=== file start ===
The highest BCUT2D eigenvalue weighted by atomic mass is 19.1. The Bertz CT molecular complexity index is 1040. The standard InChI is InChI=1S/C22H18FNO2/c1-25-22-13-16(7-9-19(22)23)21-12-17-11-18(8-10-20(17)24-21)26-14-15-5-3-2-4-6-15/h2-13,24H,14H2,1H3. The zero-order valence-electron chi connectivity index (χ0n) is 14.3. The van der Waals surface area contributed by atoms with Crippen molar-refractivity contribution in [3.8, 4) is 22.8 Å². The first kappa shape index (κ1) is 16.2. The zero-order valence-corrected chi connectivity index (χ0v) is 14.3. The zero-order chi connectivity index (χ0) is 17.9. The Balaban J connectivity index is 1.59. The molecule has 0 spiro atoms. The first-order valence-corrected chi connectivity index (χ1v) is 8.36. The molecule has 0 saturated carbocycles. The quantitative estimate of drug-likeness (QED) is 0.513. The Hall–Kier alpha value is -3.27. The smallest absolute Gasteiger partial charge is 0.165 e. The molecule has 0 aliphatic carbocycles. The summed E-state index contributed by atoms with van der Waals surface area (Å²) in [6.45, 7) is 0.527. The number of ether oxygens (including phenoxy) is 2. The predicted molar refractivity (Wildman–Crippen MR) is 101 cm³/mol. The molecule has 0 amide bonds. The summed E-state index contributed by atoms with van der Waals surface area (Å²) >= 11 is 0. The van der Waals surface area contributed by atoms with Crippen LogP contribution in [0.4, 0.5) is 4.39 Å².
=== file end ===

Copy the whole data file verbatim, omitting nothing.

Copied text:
The highest BCUT2D eigenvalue weighted by atomic mass is 19.1. The Bertz CT molecular complexity index is 1040. The standard InChI is InChI=1S/C22H18FNO2/c1-25-22-13-16(7-9-19(22)23)21-12-17-11-18(8-10-20(17)24-21)26-14-15-5-3-2-4-6-15/h2-13,24H,14H2,1H3. The zero-order valence-electron chi connectivity index (χ0n) is 14.3. The van der Waals surface area contributed by atoms with Crippen molar-refractivity contribution in [3.8, 4) is 22.8 Å². The first kappa shape index (κ1) is 16.2. The zero-order valence-corrected chi connectivity index (χ0v) is 14.3. The zero-order chi connectivity index (χ0) is 17.9. The Balaban J connectivity index is 1.59. The molecule has 0 spiro atoms. The first-order valence-corrected chi connectivity index (χ1v) is 8.36. The molecule has 0 saturated carbocycles. The quantitative estimate of drug-likeness (QED) is 0.513. The Hall–Kier alpha value is -3.27. The smallest absolute Gasteiger partial charge is 0.165 e. The molecule has 0 aliphatic carbocycles. The summed E-state index contributed by atoms with van der Waals surface area (Å²) in [6.45, 7) is 0.527. The number of ether oxygens (including phenoxy) is 2. The predicted molar refractivity (Wildman–Crippen MR) is 101 cm³/mol. The molecule has 0 amide bonds. The summed E-state index contributed by atoms with van der Waals surface area (Å²) >= 11 is 0. The van der Waals surface area contributed by atoms with Crippen LogP contribution in [0.4, 0.5) is 4.39 Å².